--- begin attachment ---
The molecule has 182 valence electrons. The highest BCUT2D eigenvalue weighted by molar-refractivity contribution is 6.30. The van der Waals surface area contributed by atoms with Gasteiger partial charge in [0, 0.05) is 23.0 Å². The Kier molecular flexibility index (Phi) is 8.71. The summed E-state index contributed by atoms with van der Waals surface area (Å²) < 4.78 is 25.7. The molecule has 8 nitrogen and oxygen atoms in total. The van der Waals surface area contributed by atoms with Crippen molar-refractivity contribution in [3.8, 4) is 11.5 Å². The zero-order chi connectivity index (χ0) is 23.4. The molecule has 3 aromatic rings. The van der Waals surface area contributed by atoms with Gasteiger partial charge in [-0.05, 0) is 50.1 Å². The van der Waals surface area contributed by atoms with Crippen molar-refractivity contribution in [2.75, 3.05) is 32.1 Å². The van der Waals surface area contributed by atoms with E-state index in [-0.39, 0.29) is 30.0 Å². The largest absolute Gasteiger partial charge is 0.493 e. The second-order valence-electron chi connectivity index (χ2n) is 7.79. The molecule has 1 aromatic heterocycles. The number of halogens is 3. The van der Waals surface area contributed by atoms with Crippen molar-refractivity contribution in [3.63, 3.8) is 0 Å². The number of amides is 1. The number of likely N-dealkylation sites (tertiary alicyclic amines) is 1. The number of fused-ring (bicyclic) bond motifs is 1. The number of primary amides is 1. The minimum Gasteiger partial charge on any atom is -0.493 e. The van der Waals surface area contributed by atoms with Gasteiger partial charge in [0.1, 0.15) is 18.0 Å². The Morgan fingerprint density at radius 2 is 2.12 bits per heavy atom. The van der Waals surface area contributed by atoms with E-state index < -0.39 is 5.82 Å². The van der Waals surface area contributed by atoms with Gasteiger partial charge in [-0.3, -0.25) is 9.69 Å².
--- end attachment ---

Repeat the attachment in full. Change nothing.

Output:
The molecule has 182 valence electrons. The highest BCUT2D eigenvalue weighted by molar-refractivity contribution is 6.30. The van der Waals surface area contributed by atoms with Gasteiger partial charge in [0, 0.05) is 23.0 Å². The Kier molecular flexibility index (Phi) is 8.71. The summed E-state index contributed by atoms with van der Waals surface area (Å²) < 4.78 is 25.7. The molecule has 8 nitrogen and oxygen atoms in total. The van der Waals surface area contributed by atoms with Crippen molar-refractivity contribution in [3.8, 4) is 11.5 Å². The zero-order chi connectivity index (χ0) is 23.4. The molecule has 3 aromatic rings. The van der Waals surface area contributed by atoms with Gasteiger partial charge in [-0.05, 0) is 50.1 Å². The van der Waals surface area contributed by atoms with Crippen molar-refractivity contribution in [2.75, 3.05) is 32.1 Å². The van der Waals surface area contributed by atoms with E-state index in [-0.39, 0.29) is 30.0 Å². The largest absolute Gasteiger partial charge is 0.493 e. The second-order valence-electron chi connectivity index (χ2n) is 7.79. The molecule has 1 aromatic heterocycles. The number of halogens is 3. The van der Waals surface area contributed by atoms with Crippen molar-refractivity contribution in [3.63, 3.8) is 0 Å². The number of amides is 1. The number of likely N-dealkylation sites (tertiary alicyclic amines) is 1. The number of fused-ring (bicyclic) bond motifs is 1. The number of primary amides is 1. The minimum Gasteiger partial charge on any atom is -0.493 e. The van der Waals surface area contributed by atoms with Gasteiger partial charge in [0.1, 0.15) is 18.0 Å². The Morgan fingerprint density at radius 2 is 2.12 bits per heavy atom. The van der Waals surface area contributed by atoms with E-state index < -0.39 is 5.82 Å². The van der Waals surface area contributed by atoms with Gasteiger partial charge in [-0.3, -0.25) is 9.69 Å².